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January 10, 2010

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Riding Shotgun = Sales Coaching

I'm writing this post from my Blackberry while riding shot gun; my 17 year old daughter, Sophia, behind the wheel earning hours so that she can take the test to join the ranks of the privileged.
 
Many of you have already had the same thought as I have; "shouldn't he be paying attention?"
 
If you have gone through this process with a teenager, you know the answer is clearly 'no'. I'm learning as the father of a 17-year-old; to give space, observe, and only take action to avoid potential tragedy; and I’m not just referring to the driving.
 
Come to think of it, this challenge is similar to coaching fledgling sales professionals; when you have been doing something for so long that its second nature, it’s hard to not comment on every small infraction.

Today I am trying to take my own medicine. Prior to this drive, I asked my daughter to:

  1. Pick a clear destination,
  2. Understand the directions,
  3. Review the various roads which we will travel, and,
  4. If she has questions about challenges we may find along the way; to make sure that we discuss ahead of time.
But once on the road, she owns the deal.
 
So here we are barreling down I-95 South. Sure, there have been a few hiccups, yes, I would rather her not actually turn the car into oncoming traffic, yes, it would have been nice to give the poor old man out walking his dog a few more inches, or possibly things may improve when she understands the that “Yield” does not mean “stop completely”...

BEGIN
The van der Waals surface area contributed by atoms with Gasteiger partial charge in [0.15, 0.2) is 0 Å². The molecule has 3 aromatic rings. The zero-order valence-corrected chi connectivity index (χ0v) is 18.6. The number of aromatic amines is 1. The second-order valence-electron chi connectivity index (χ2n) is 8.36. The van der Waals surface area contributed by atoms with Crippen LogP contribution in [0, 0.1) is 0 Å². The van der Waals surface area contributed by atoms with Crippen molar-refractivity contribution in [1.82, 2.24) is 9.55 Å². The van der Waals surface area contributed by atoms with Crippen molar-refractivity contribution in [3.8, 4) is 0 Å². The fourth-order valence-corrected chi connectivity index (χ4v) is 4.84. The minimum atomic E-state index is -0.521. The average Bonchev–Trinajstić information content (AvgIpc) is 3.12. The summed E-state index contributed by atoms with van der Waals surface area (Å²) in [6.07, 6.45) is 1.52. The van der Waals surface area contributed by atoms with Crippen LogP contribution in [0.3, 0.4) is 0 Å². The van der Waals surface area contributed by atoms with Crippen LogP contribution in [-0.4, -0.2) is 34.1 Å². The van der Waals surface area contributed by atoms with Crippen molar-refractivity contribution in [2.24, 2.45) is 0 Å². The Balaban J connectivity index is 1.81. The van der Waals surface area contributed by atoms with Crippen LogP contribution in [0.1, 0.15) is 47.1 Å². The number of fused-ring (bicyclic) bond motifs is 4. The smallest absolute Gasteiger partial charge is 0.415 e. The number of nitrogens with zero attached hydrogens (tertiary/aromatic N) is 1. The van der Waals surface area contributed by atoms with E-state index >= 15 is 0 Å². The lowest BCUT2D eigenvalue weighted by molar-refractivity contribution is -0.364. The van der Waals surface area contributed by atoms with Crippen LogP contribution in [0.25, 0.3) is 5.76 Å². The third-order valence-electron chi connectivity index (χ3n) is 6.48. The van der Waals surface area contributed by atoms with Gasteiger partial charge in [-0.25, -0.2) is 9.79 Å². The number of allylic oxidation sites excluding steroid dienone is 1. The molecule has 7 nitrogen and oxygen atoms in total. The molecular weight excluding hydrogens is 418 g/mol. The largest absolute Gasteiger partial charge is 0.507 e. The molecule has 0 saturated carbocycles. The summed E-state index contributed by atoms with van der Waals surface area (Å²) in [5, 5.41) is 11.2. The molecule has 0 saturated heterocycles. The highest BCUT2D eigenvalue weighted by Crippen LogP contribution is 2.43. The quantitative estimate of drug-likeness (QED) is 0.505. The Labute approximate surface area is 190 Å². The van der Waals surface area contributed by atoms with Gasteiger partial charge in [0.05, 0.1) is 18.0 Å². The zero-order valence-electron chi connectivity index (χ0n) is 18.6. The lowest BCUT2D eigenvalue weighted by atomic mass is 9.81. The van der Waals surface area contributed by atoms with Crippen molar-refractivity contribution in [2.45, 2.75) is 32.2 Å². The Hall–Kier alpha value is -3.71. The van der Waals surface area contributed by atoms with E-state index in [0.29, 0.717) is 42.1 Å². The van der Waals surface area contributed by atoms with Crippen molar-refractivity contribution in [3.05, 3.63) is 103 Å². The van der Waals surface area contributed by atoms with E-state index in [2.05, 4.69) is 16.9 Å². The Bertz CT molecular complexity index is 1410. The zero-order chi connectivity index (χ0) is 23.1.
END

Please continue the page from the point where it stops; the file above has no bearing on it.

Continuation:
But that is why I sit here, texting this blog; peripheral vision in overdrive, heart rate pegged, and palms so sweaty I can barely type.
 
I am doing my best to promote a healthy learning environment, without saying it, letting her know that I have confidence in her, to not over coach, so that ironically she can relax.
 
Will I point out later that “Speed Pass Lane” is not for literal interpretation? Of course I will. But I will do that at the right time, not in the middle of “the deal”, not when she needs me most.

Like my daughter, the budding sales pro needs similar guidance:

  1. To explain the value of establishing a clear destination,
  2. Assistance in building a roadmap to keep them focused,
  3. The teaching of required sales skills, and most importantly,
  4. The leadership to build the confidence required to drive revenue in these toughest of times.

When sales coaching, remember to ride shotgun, not drive.

-- Tom Scontras, VP Sales & Marketing

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